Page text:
On June 30, 2020, the Supreme Court rejected the Trademark Office’s per se rule that a generic term plus a top level domain suffix (such as .com) can never function as a trademark and instead adopted a more nuanced rule centered around consumer perception.  USPTO v. Booking.com  (No. 19-46). In this decision, available here, the Court concluded that consumer perception and classic fair use principles offered sufficient protection against the unfair monopoly concerns of the USPTO. This decision accords with earlier findings of acquired distinctiveness and the corresponding protectability of phone numbers like 1-800-Flowers and 1-800-Mattress. In light of this decision, holders of valuable generic domain names should take another look at the registrability of their brands.

To learn more about the issues raised by this client bulletin, please contact Julia Anne Matheson at jmatheson@potomaclaw.com or Janet Satterthwaite at jsatterthwaite@potomaclaw.com.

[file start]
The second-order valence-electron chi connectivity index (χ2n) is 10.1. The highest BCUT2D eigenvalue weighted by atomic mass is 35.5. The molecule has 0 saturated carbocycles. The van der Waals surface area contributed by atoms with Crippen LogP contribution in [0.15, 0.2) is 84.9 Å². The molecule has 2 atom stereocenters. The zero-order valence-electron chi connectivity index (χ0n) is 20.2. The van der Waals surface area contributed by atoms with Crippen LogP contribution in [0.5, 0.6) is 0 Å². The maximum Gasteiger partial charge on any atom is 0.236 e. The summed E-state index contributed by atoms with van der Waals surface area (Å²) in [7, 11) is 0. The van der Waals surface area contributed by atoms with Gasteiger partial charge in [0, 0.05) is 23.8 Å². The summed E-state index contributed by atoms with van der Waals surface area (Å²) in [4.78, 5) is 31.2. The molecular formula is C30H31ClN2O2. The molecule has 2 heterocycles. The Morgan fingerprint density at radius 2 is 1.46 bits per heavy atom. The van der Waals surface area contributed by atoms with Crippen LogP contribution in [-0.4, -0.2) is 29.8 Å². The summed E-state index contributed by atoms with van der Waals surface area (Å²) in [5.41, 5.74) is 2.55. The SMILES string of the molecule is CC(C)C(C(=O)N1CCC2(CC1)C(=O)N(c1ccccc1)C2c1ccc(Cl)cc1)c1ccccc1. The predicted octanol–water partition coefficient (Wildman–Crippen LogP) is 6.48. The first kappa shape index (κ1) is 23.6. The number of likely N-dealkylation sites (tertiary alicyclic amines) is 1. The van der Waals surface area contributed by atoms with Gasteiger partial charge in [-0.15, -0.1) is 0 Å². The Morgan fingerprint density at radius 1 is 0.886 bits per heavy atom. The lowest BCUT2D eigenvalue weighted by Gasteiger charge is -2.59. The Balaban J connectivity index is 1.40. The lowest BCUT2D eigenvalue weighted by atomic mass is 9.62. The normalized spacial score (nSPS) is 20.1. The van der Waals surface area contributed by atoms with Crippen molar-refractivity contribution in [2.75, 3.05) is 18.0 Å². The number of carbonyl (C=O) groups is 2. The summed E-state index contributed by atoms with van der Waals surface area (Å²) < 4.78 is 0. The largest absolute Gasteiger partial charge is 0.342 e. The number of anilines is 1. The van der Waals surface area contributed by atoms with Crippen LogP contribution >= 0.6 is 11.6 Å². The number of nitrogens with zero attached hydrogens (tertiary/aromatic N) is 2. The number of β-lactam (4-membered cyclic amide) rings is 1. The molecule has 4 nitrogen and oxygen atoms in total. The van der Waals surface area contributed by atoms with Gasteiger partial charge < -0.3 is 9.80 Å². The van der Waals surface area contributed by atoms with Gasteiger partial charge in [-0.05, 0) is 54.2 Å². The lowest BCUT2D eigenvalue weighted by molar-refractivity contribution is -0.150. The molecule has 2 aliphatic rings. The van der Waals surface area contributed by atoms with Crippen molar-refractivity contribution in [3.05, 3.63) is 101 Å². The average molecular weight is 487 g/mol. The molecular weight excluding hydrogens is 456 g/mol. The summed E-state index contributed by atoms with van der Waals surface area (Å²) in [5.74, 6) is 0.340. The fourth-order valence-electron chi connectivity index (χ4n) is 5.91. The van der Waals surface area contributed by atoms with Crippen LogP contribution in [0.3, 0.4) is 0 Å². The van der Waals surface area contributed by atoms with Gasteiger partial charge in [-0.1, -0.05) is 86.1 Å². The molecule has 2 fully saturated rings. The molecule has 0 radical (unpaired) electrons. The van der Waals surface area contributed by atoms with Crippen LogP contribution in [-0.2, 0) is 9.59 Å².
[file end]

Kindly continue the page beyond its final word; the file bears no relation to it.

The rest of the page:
Note: This publication is distributed with the understanding that the author, publisher and distributor of this publication and/or any linked publication are not rendering legal, accounting, or other professional advice or opinions on specific facts or matters and, accordingly, assume no liability whatsoever in connection with its use. Pursuant to applicable rules of professional conduct, portions of this publication may constitute Attorney Advertising.

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